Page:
-1.84%

Materials XLB

-2.31%

Real Estate XLRE

-1.63%

Technology XLK

-3.50%

Utilities XLU

-0.90%

Additional Thoughts

  1. This period is long overdue and really needed. 
  2. I do not think this is the start of a major correction.
  3. Key support points, including the 50-day moving average, must hold.
  4. There is a sense of delicious irony that the market is down on good news after it rallied on bad news.
  5. I like it when the market pulls back sharply rather than slowly decline over long periods.
  6. Bond yields were due to move higher and are still lower than where they should be.
  7. I’m salivating at the chance to buy great names I missed on the way up – but I won’t force the issue.
  8. Still, we are going to make moves on the way down rather than chase after major turns.

Portfolio Approach

Yesterday, we took profits in Consumer Discretionary in the Hotline Model Portfolio.

Today’s Session                                      

The market has for the most part been under pressure all morning, but declines have been limited.  I’m watching commentary from Europe, where bond yields are also soaring.  We have already seen comments from top officials at the European Central Bank (ECB) and Bank of England (BOE), which makes me believe they will act very soon to slow or curb the rise in yields. 

Conversely, members of the Federal Reserve have been too cool for school and it is not working.  In fact, some are pointing to the cavalier comments from New York Fed President John Williams as a reason for accelerated pressure in the second half of yesterday’s session.

Speaking to an online forum, he said he was encouraged by rising inflation expectations, and not troubled but rising long term yields.  They reflect investor optimism in the recovery and GDP growth, which he noted will be the strongest in decades.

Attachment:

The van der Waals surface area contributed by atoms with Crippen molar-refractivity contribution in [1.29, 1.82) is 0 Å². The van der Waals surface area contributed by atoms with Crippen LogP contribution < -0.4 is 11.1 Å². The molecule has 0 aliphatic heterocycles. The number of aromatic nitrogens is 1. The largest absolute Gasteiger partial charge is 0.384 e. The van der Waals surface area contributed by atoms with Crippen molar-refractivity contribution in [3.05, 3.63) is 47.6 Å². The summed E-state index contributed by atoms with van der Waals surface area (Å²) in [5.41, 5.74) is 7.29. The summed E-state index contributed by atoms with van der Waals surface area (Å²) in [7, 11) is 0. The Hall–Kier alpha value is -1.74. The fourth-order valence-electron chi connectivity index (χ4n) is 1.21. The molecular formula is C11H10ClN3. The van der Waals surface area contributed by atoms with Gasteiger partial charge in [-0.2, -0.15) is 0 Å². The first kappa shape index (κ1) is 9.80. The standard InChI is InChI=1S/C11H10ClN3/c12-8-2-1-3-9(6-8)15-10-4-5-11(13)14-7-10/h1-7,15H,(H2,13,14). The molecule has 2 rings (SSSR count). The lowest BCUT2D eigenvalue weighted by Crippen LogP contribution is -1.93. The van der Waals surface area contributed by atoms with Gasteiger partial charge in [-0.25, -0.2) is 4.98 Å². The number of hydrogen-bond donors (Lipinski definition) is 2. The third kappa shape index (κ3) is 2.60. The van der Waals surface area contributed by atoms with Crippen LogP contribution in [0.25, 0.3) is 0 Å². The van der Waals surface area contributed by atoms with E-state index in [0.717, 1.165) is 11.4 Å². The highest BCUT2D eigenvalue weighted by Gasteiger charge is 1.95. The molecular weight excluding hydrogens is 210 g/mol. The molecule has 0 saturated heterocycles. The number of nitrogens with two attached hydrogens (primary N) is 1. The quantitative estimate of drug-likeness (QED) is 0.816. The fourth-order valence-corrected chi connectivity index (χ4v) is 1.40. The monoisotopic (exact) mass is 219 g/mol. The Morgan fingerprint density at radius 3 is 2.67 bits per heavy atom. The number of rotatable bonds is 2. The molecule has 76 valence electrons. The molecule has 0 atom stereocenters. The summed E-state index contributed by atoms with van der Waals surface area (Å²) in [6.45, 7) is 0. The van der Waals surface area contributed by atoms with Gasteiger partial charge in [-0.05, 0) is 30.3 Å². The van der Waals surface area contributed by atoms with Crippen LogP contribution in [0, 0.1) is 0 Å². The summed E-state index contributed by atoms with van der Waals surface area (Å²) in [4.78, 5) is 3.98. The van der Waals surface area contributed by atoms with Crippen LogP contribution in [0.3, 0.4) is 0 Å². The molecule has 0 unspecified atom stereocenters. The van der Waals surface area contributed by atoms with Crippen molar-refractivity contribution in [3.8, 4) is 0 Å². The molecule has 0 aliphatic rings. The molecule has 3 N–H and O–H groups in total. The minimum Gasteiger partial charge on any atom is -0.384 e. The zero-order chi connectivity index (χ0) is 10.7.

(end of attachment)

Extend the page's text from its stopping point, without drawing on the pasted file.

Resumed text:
That’s all fine, but at times people need to see panic.  The stock market is trying to push the Fed into doing more than simply talking a good game.  If Powell & Co want to be able to jawbone markets, they better do more than whisper sweet nothings.

It really is time for the Fed to talk about making adjustments.  They might not have to make adjustments, but the market wants to know they are prepared to take additional actions to keep their promise, and at the same time, slow the rate of inflation or inflation assumptions.

Dry Powder

One of my big investment themes going back to last year has been all the dry powder that eventually makes it way into the economy and on to the bottom lines of publicly traded companies.  That investment proposition just got stronger this morning as the BEA reported January 2021 personal income and savings.

  • Income +10.0% from +0.6%
  • Spending +2.4 from -0.4%

The discrepancy between the growth in both resulted in the savings rate erupting to 10.0% or $3.93 trillion dollars.

This is good news to me, not bad news.  If the market sells off names that will benefit most, I consider that A GIFT.

To see the chart, click here.